Bull escapes slaughter in Brooklyn, settles down in New Jersey
WANTAGE — When a cow or a bull is reported on the loose anywhere in the local area, Mike Stura of the Skylands Animal Sanctuary and Rescue is one of the first people called.
Stura answered the call again on Tuesday when a bull, believed to have escaped from one of the slaughterhouses in Brooklyn, was running wild in the streets.
"I get all these messages and there's a bull loose and I just hop into action," he said.
The bull, which Stura named Shankar, had already been tranquilized by the time he arrived in New York, which he said helped get him into his trailer and back to the farm. Stura said Shankar weighs around 500 pounds, and made the trip quietly but came to life when he arrived at the sanctuary.
"He's not huge, but he's very very feisty," he said.
Upon arriving at the farm, Shankar got all the shots he needed and was given a full checkup by a veterinarian. Even during the exam, Stura said Shankar showed the energy that he used to get away from being slaughtered.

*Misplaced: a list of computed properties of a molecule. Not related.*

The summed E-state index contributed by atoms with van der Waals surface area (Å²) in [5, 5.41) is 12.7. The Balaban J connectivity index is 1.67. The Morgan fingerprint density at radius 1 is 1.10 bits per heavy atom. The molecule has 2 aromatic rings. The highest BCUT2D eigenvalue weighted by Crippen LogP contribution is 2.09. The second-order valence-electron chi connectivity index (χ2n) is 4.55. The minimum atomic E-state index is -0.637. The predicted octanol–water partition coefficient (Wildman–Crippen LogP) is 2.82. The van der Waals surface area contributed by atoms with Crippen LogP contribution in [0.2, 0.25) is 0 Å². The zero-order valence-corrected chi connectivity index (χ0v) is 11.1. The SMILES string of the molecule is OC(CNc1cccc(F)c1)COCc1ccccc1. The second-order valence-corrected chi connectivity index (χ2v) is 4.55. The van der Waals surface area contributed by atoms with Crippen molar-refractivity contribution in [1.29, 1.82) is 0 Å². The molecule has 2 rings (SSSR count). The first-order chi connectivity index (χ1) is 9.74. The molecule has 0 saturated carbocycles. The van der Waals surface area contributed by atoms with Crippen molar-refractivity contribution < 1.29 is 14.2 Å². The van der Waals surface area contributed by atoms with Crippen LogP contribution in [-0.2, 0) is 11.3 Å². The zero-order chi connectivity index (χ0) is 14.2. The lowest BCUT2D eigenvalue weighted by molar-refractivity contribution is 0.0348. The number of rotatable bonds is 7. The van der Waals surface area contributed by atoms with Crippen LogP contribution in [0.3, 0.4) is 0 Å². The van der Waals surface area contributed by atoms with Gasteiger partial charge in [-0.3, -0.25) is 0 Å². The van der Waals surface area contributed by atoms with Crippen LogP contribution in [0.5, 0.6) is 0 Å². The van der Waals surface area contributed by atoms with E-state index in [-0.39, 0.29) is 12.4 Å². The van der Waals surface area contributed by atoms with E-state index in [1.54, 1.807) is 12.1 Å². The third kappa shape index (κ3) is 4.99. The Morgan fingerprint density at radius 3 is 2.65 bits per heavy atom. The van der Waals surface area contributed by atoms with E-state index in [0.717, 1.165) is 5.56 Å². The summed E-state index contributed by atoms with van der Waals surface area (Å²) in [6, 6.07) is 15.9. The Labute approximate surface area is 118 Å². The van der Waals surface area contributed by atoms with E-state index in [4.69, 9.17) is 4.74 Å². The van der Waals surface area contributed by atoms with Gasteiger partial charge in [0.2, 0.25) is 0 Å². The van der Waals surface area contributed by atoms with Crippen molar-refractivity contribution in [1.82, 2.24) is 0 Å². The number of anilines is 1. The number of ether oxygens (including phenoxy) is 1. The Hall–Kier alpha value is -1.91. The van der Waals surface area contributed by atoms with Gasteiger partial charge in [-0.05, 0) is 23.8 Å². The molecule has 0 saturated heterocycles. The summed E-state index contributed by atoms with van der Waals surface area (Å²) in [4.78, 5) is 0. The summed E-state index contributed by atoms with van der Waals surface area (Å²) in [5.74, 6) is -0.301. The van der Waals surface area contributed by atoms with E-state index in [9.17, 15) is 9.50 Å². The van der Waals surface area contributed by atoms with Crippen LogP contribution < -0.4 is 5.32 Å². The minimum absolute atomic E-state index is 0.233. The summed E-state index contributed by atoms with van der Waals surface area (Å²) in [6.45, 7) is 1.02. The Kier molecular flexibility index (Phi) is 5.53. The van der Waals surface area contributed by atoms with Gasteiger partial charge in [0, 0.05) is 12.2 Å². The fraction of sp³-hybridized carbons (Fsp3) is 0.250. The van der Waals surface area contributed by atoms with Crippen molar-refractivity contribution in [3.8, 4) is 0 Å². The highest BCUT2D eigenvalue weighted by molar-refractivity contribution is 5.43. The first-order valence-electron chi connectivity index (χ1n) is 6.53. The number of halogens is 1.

"He was a maniac," he said with a laugh. "Thank goodness he isn't twice his size or he would have killed me. He's big. He's strong. He's really lively."
Stura said he understood the bull's excitement because in all likelihood he had started his day at an area farm with his family before being swept away to slaughter in Brooklyn.
Now that he has been rescued, Stura said Shankar will be slowly acclimated to his new surroundings before joining the farm's 39 other cows. As for why he gave the bull its name, Stura said he believes it is at least part Brahman bull so he wanted to give it a name honoring its heritage.
"I looked up the definition and it means benevolence and one who brings prosperity and happiness," he said.
The sanctuary spreads over 230 acres and has 140 animals across the property, with cows being the largest group in addition to sheep, goat, pigs and others. Stura said he gives tours on the weekend where he not only tells stories about some of the animals that were rescued, but also tells visitors what happens to animals who aren't lucky enough to be rescued.
The sanctuary runs on donations and information on how to donate can be found on its Facebook page or website.
Contact reporter Adam Hochron at 609-359-5326 or Adam.Hochron@townsquaremedia.com